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20 November 2017, 07:09 | Updated: 20 November 2017, 07:11
A road safety charity is calling for action to cut speeding after figures showed more than 9,700 people were injured and 159 killed on Scottish roads in the year to June.
Brake is making the call as part of Road Safety Week after other Scottish Government figures, published earlier in the year, showed a 14% rise in road deaths in Scotland during 2016 compared with 2015.
There were 191 fatalities on the country's roads in 2016, 23 (or 14%) more than the previous year.
New analysis by Brake found that exceeding the speed limit was a factor in 291 crashes in Scotland last year, a rise of over a quarter (26%) since 2013.
Travelling too fast for conditions contributed to 510 crashes during 2016, Brake said.
Provisional statistics from the Department for Transport found that 9,705 people were injured and 159 were killed in crashes on Scottish roads in the year to June 2017.
The charity is calling for the introduction of a default 20mph limit in all built-up areas, increased police enforcement and Intelligent Speed Adaptation, which helps drivers stay within the speed limit, to be fitted as standard to all new vehicles.
In September, the charity pledged its support for proposals put forward by Mark Ruskell MSP (Green) for a default 20mph limit in built-up areas in Scotland.
Jason Wakeford, director of campaigns for Brake, said: "Speeding remains a major problem, causing untold suffering to families up and down the country.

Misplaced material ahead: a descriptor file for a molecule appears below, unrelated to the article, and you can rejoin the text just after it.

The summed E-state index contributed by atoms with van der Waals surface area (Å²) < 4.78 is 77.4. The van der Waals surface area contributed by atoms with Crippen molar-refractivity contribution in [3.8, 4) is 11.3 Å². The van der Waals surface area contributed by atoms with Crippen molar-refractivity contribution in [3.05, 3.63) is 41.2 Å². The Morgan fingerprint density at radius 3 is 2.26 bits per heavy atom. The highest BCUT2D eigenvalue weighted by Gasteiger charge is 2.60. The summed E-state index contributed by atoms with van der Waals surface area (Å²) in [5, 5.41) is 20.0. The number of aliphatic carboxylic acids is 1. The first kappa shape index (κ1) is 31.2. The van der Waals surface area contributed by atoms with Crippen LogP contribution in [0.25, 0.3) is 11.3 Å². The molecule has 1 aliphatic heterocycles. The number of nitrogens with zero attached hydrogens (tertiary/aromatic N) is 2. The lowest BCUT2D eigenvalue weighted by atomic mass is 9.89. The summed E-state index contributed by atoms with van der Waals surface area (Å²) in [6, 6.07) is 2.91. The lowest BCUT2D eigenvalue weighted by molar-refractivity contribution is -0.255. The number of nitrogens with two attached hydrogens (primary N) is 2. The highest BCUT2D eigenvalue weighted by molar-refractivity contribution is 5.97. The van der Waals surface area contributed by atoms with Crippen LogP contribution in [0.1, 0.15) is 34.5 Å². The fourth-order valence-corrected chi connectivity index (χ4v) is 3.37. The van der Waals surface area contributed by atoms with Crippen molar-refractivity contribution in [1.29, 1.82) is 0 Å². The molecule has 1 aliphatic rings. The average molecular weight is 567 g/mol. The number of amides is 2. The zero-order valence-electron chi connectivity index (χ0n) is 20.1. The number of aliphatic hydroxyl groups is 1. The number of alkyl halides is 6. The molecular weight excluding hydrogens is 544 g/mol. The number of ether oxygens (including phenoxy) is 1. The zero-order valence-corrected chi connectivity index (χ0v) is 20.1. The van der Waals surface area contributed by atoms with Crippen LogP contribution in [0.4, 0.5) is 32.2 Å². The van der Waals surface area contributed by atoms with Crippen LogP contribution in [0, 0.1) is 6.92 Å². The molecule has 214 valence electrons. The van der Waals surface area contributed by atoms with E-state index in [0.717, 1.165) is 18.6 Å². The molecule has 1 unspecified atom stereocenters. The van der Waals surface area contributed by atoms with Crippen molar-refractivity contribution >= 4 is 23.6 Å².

"Driving is unpredictable and if something unexpected happens on the road ahead, such as a child stepping out from between parked cars, it's a driver's speed that determines whether they can stop in time and, if they can't, how hard they will hit.
"That's why we're encouraging everyone to 'Speed Down Save Lives' for Road Safety Week this year.
"We fully support Mark Ruskell's proposed bill and want to see more urban areas going 20 right across the UK.
"Travelling at lower speeds drastically reduces the risk of death and serious injury and encourages more walking and cycling - relieving pressure on the NHS and other public services."
Brake said travelling at higher speeds increases the distance it takes to stop in an emergency - both in terms of thinking and braking time - increasing the severity of any crash, the risk of loss of life and the extent of serious injury.
Road Safety Week 2017 runs from November 20-26, with support from the Department for Transport and sponsors Aviva and BriteAngle.
A Transport Scotland spokeswoman said: "Safety is a key priority and one death on Scotland's roads is one too many.
"As part of our collective approach, through the Road Safety Framework Partnership, the Scottish Government continues to take decisive action to improve road safety where we can.
"Average speed camera systems on the A9 and A77 have proven that encouraging improved driver behaviour can lead to a significant reduction in road casualties - that is why we have invested a further £2 million installing a similar system on the A90.
"We also took decisive action by lowering the drink-drive limit in 2014.
"Road Safety Scotland continues to work with partners to deliver effective learning resources targeted at the most vulnerable road users.
"Additionally, the Seatbelts on School Transport (Scotland) Bill through was passed unanimously last week in the Scottish Parliament.
"Our ultimate vision is for zero fatalities and a substantial reduction in serious injuries on our roads.
"Through continued education, enforcement and engineering, we are well placed to progress in the right direction towards our targets, making Scotland's roads safer for everyone."